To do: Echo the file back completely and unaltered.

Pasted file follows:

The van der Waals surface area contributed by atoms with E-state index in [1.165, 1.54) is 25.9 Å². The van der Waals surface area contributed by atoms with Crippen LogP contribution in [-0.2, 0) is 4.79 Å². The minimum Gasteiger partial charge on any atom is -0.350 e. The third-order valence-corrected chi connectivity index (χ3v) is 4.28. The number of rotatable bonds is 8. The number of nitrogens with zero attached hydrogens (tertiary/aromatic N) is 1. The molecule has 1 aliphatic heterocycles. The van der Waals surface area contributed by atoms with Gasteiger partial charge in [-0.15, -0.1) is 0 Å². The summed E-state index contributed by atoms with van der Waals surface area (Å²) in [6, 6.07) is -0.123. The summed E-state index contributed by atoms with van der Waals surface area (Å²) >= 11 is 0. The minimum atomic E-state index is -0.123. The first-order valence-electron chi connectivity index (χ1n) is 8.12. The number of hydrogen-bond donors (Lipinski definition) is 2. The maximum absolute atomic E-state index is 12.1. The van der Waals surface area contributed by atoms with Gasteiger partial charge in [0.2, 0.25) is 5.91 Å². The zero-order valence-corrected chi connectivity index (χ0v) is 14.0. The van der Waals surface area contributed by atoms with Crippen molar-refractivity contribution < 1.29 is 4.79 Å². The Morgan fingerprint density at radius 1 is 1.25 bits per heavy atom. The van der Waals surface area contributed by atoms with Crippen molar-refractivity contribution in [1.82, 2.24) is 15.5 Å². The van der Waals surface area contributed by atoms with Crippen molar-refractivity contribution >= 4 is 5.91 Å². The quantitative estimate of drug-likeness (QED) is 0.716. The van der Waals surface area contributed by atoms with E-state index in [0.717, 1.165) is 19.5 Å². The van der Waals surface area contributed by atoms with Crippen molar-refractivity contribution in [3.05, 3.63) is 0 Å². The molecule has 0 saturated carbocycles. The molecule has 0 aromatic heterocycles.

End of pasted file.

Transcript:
The van der Waals surface area contributed by atoms with E-state index in [1.165, 1.54) is 25.9 Å². The van der Waals surface area contributed by atoms with Crippen LogP contribution in [-0.2, 0) is 4.79 Å². The minimum Gasteiger partial charge on any atom is -0.350 e. The third-order valence-corrected chi connectivity index (χ3v) is 4.28. The number of rotatable bonds is 8. The number of nitrogens with zero attached hydrogens (tertiary/aromatic N) is 1. The molecule has 1 aliphatic heterocycles. The van der Waals surface area contributed by atoms with Gasteiger partial charge in [-0.15, -0.1) is 0 Å². The summed E-state index contributed by atoms with van der Waals surface area (Å²) in [6, 6.07) is -0.123. The summed E-state index contributed by atoms with van der Waals surface area (Å²) >= 11 is 0. The minimum atomic E-state index is -0.123. The first-order valence-electron chi connectivity index (χ1n) is 8.12. The number of hydrogen-bond donors (Lipinski definition) is 2. The maximum absolute atomic E-state index is 12.1. The van der Waals surface area contributed by atoms with Gasteiger partial charge in [0.2, 0.25) is 5.91 Å². The zero-order valence-corrected chi connectivity index (χ0v) is 14.0. The van der Waals surface area contributed by atoms with Crippen molar-refractivity contribution < 1.29 is 4.79 Å². The Morgan fingerprint density at radius 1 is 1.25 bits per heavy atom. The van der Waals surface area contributed by atoms with Crippen molar-refractivity contribution in [1.82, 2.24) is 15.5 Å². The van der Waals surface area contributed by atoms with Crippen molar-refractivity contribution >= 4 is 5.91 Å². The quantitative estimate of drug-likeness (QED) is 0.716. The van der Waals surface area contributed by atoms with E-state index in [0.717, 1.165) is 19.5 Å². The van der Waals surface area contributed by atoms with Crippen molar-refractivity contribution in [3.05, 3.63) is 0 Å². The molecule has 0 saturated carbocycles. The molecule has 0 aromatic heterocycles.